The Alabama Public Radio news team spent fourteen months investigating the issue of human trafficking in Alabama. You can find that content at apr.org. The project meant talking with a lot of people, and there’s one part of the story that has taken until now to come together. It’s a University of Alabama project designed to help trafficking survivors, and to build trust where trust appears to be rare.
“Yeah, it’s a huge shift and not just for law enforcement, it’s a big shift for all of the partners involved,” said Christian Lim. He’s leading a team at the University of Alabama’s College of Social Work on what’s called the BEAMS project. That’s Bringing Exploitation of Alabama Minors to a Stop, for short. APR listeners last heard from Lim during the news team's fourteen month long investigation into human trafficking in Alabama. He says the College of Social Work is now unveiling a database at the heart of the effort.
“We’re looking at resources especially for victims of human trafficking," says Lim. "But, I mean really resources that the general public needs as well…educational resources, detox resources, counseling or mental health, medical resources.”
And, all sides of the trafficking survivors support equation gets to use the database all at once. The website includes links to services, training, and ways to report possible incidents of human trafficking. Certain subjects, like personal information on trafficking survivors, won’t be available. Lim says the point isn’t just to have a handy gadget.
“The trick is, with human trafficking and building kind of a community that’s working together collaboratively, is for everybody to understand the roles and responsibilities of each other,” Lim contends.
That community includes trafficking survivors, support groups, and one other constituency. Both Chris Lim and APR were invited to attend an all-night sting operation by the West Alabama Human Trafficking Task Force. Female officers from the Police Departments in Tuscaloosa, Northport, and the University of Alabama, along with the Tuscaloosa County Sheriff Department. Lim says the BEAMS database is part of a culture change for law enforcement, which is confirming whether the sex workers they arrest were coerced into that industry, which is a sign of trafficking.
“That’s important, not just for law enforcement, but it’s kind of a new thing for law enforcement. That’s something that law enforcement has really began to understand, really in the past ten years or so, in the U.S.”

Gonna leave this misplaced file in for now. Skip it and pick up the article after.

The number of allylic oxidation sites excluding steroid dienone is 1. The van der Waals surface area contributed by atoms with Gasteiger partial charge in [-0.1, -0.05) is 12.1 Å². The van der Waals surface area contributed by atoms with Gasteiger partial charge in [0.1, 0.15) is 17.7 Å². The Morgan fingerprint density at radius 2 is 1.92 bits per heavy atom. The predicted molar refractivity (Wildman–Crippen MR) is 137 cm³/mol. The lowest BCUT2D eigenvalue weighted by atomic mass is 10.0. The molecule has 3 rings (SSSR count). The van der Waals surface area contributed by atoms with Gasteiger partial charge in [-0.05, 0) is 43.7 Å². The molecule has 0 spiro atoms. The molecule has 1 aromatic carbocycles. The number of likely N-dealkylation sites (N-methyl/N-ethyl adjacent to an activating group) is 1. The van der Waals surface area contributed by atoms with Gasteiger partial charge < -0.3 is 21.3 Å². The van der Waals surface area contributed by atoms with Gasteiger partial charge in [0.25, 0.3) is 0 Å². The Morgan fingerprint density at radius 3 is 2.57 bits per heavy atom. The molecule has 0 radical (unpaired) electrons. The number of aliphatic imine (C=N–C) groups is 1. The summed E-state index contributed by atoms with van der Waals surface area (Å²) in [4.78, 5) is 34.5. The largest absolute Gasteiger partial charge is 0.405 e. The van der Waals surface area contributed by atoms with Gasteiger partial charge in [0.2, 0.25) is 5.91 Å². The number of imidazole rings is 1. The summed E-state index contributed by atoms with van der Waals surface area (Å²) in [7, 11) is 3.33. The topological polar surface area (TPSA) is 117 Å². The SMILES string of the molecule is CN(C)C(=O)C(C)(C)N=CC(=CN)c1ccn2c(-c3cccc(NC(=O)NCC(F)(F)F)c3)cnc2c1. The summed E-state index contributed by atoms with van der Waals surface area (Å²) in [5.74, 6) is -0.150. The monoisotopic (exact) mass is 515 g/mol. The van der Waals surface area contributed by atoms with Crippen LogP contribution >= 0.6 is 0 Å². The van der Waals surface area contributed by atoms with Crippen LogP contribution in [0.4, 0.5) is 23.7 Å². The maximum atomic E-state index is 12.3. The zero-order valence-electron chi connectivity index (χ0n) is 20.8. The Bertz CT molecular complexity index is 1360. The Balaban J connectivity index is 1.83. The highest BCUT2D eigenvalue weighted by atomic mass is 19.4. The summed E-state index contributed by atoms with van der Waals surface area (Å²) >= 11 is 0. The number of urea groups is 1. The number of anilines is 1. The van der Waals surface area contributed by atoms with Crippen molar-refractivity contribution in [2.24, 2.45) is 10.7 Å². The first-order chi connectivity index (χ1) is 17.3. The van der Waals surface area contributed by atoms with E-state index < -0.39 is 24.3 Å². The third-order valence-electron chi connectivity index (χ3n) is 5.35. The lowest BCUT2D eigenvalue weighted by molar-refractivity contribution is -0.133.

“We are a team that interviews victims in a trauma setting," says Tuscaloosa Police Lieutenant Darren Beam. He leads the West Alabama Human Trafficking Task Force.
“We realize there’s a potential for a lifelong traumatization there, from family as well as a trafficker. And so that that starts the process for us and we’ve been pretty successful for that.”
So much so, that the local task force trains other law enforcement agencies around Alabama on how detect signs of coercion among sex workers that indicate trafficking. We talked with Lieutenant Beams about the website around the time of the all night sting operation. The data base was still in the works at that time, but Beams liked the idea.
“There are plenty of counties along the interstate that have a questionable hotel probably in their area of patrol that this information would be vital for them to have, because it’s not just the big cities. As we do more undercover operations, we’re pushing down to the smaller areas”
Lieutenant Beams also addressed the initial pushback from some officers in the task force who had to be convinced that seventy five percent of the sex workers they encountered locally showed signs of being trafficked. And law enforcement isn’t the only group that had to adjust to Lim’s vision that not everyone is out to get them.
“A lot of times service providers are so victim centered, that they tend to be anti-law enforcement. Sometimes law enforcement is so law enforcement that they tend to be anti-victim services," says Crystal Yarbrough. She runs the Rose center. It’s a walk-in shelter where victims of trafficking can eat, get counseling, wash their clothes, among other things, except stay overnight. The new database the University of Alabama is unveiling is in part to help survivors of trafficking. Yarbrough says getting a sex worker to trust in a new system isn’t a quick process. She points to one client at the Rose Center and how she reacted to house rules.
“She said ‘you tell me when I can have my cell phone, or I can’t have a cell phone, or what time I have to be here, whether or not I can lock the door, who I can and cannot talk to. I just got rid of a pimp, I don’t need another one.”
The rubber is likely to hit the road on the news website next week. This is from last year’s Alabama Human Trafficking Summit, which figured prominently in Alabama Public Radio’s fourteen month long investigation. Chris Lim is on the agenda for the year’s event, where he’ll roll out the BEAM’s website for the audience. The crowd will be made up of his law enforcement and trafficking support workers, people who apper likely to use the database.